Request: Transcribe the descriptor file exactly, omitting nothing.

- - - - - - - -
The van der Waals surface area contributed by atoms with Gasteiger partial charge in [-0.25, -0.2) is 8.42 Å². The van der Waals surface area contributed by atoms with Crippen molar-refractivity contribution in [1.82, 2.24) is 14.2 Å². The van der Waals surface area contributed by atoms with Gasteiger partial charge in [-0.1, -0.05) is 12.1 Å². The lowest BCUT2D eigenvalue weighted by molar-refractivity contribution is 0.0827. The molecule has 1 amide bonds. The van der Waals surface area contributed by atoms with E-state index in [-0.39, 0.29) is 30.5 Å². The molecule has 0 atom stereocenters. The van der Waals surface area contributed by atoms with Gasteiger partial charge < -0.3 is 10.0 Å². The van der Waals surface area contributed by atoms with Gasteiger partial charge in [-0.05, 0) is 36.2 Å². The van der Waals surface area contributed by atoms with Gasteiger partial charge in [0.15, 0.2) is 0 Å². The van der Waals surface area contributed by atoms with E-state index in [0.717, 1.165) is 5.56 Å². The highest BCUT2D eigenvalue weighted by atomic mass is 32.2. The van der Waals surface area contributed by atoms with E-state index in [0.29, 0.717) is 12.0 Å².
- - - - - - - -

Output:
The van der Waals surface area contributed by atoms with Gasteiger partial charge in [-0.25, -0.2) is 8.42 Å². The van der Waals surface area contributed by atoms with Crippen molar-refractivity contribution in [1.82, 2.24) is 14.2 Å². The van der Waals surface area contributed by atoms with Gasteiger partial charge in [-0.1, -0.05) is 12.1 Å². The lowest BCUT2D eigenvalue weighted by molar-refractivity contribution is 0.0827. The molecule has 1 amide bonds. The van der Waals surface area contributed by atoms with E-state index in [-0.39, 0.29) is 30.5 Å². The molecule has 0 atom stereocenters. The van der Waals surface area contributed by atoms with Gasteiger partial charge < -0.3 is 10.0 Å². The van der Waals surface area contributed by atoms with Gasteiger partial charge in [-0.05, 0) is 36.2 Å². The van der Waals surface area contributed by atoms with Gasteiger partial charge in [0.15, 0.2) is 0 Å². The van der Waals surface area contributed by atoms with E-state index in [0.717, 1.165) is 5.56 Å². The highest BCUT2D eigenvalue weighted by atomic mass is 32.2. The van der Waals surface area contributed by atoms with E-state index in [0.29, 0.717) is 12.0 Å².